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Performance of high-sensitivity cardiac troponin T in predicting major cardiovascular events in patients admitted to the emergency department for syncope with normal ECG: An observational prospective study.

History of syncope, clinical examination and electrocardiographic (ECG) findings are fundamental to assess the risk of major cardiovascular events (MACE) in patients attending the emergency department (ED) for syncope. However, in the absence of abnormal clinical examination findings or an abnormal ECG in the ED, transient rhythm or conduction disorders may not be safely excluded, hence predicting MACE remains challenging. High-sensitivity cardiac troponin T (hs-cTnT) may be a useful tool in this context. The primary objective was to evaluate the performance of hs-cTnT in the diagnosis of MACE at 30days in patients attending the ED for syncope with a normal initial ECG. This was a prospective observational cohort study that took place in the ED of a French university hospital between June 2018 and June 2019. Patients≥18years admitted to the ED for syncope with a normal ECG were eligible. After receiving verbal consent from patients, the ED physician collected clinical and ECG data and all patients had a blood sample taken that included hs-cTnT measurement. The primary outcome was MACE within 30days after the ED visit. MACE were evaluated by consulting the patient's medical records and telephoning patients or their general practitioners. Sensitivity, specificity, positive and negative predictive values were calculated with their 95% confidence intervals (CI) for different hs-cTnT thresholds. Data from 246 patients were analysed, including 21 (9%) with MACE. Hs-cTnT had an area under the curve of 0.917 (CI: 0.872-0.962). Hs-cTnT with a threshold of 19ng/L had a sensitivity of 86% (CI: 64-97) and a specificity of 86% (CI: 81-90) for predicting MACE. Hs-cTnT may be a relevant tool for assessing MACE risk in patients with syncope and normal ECG results.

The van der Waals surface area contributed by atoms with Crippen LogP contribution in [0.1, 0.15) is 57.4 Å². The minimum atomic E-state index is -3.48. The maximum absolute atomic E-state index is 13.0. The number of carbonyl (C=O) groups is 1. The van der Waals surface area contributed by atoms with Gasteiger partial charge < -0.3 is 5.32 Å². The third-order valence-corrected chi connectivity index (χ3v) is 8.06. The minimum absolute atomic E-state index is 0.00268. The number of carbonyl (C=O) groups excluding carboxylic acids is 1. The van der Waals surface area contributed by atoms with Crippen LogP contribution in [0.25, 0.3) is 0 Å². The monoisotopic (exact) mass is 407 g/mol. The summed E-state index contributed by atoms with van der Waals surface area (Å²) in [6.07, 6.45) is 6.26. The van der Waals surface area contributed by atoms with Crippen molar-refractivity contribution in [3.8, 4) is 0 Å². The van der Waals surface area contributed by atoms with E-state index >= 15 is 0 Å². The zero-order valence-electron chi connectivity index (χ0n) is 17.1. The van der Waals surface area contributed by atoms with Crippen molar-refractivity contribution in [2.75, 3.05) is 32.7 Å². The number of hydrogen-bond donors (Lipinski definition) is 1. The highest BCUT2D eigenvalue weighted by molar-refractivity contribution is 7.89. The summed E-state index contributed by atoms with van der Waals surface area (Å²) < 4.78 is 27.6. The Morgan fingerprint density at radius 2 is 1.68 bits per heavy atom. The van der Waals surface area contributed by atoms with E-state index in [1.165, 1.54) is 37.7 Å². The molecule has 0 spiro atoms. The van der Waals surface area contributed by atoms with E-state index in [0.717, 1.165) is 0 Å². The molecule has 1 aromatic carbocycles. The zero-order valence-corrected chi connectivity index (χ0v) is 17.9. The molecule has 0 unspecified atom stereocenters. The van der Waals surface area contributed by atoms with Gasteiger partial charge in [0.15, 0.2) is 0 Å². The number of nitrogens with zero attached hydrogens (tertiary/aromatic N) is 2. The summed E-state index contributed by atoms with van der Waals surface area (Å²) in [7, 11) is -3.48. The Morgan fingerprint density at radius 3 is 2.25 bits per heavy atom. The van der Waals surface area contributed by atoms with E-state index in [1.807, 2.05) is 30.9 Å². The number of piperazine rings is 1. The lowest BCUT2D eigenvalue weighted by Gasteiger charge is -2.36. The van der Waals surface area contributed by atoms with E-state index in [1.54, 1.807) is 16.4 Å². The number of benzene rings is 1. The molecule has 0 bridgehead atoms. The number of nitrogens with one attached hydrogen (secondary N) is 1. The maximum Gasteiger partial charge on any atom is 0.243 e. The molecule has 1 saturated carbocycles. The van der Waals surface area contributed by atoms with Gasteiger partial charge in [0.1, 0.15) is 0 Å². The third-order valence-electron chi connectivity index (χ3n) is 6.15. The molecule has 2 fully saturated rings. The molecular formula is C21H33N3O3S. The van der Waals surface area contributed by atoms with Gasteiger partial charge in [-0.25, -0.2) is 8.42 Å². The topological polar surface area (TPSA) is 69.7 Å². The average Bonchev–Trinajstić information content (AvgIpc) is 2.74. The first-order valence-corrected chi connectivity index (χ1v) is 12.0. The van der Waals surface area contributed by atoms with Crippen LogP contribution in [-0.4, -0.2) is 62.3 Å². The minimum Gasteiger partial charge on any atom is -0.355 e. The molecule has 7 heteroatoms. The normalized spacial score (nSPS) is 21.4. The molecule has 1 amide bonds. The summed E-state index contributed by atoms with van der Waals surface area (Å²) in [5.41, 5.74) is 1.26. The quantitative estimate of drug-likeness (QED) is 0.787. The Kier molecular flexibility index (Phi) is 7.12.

Outcomes of aortic valve-sparing root replacement with cusp repair in connective tissue disease.

Although, valve sparing is commonly performed in patients with Marfan syndrome, feasibility and results of cusp repair for aortic insufficiency have not been studied. To report on the outcomes and durability of aortic cusp repair in valve sparing in patients with Marfan syndrome. All consecutive adult patients with Marfan syndrome who underwent remodelling and annuloplasty with aortic valve repair for aortic insufficiency between May 2005 and December 2020 were included. Patients with Marfan syndrome treated for aortic aneurysm, but without aortic insufficiency, were excluded. Data were collected prospectively and reviewed retrospectively from the Aorticvalve repair International Registry (AVIATOR). During the study period, 71 patients with Marfan syndrome were referred to surgery. Fifty-five patients with connective tissue disease and aortic insufficiency with aorta aneurysm were treated: 46 underwent aortic valve repair and nine underwent aortic valve replacement (five mechanical aortic valve replacements and four biological aortic valve replacements). The mean age was 42.9±15.4years, and the mean EuroScore II was 2.5±2.2. No patient died, and no patient had significant aortic insufficiency (grade≥II) at discharge. The 5-year survival rate estimate was 94.4%, which seems statistically similar to that of the age- and sex-matched general population. At 5years, freedom from reoperation was 94.6%, and the incidence of infective endocarditis was 2.6%. No valve thrombosis, aortic dissection, major bleeding events, thromboembolic events (stroke) or myocardial infarctions were noted during follow-up. Remodelling and aortic valve repair showed excellent durability at 5years, even in connective tissue disorders.

Rationale and design of the ARAMIS trial: Anakinra versus placebo, a double blind randomized controlled trial for the treatment of acute myocarditis.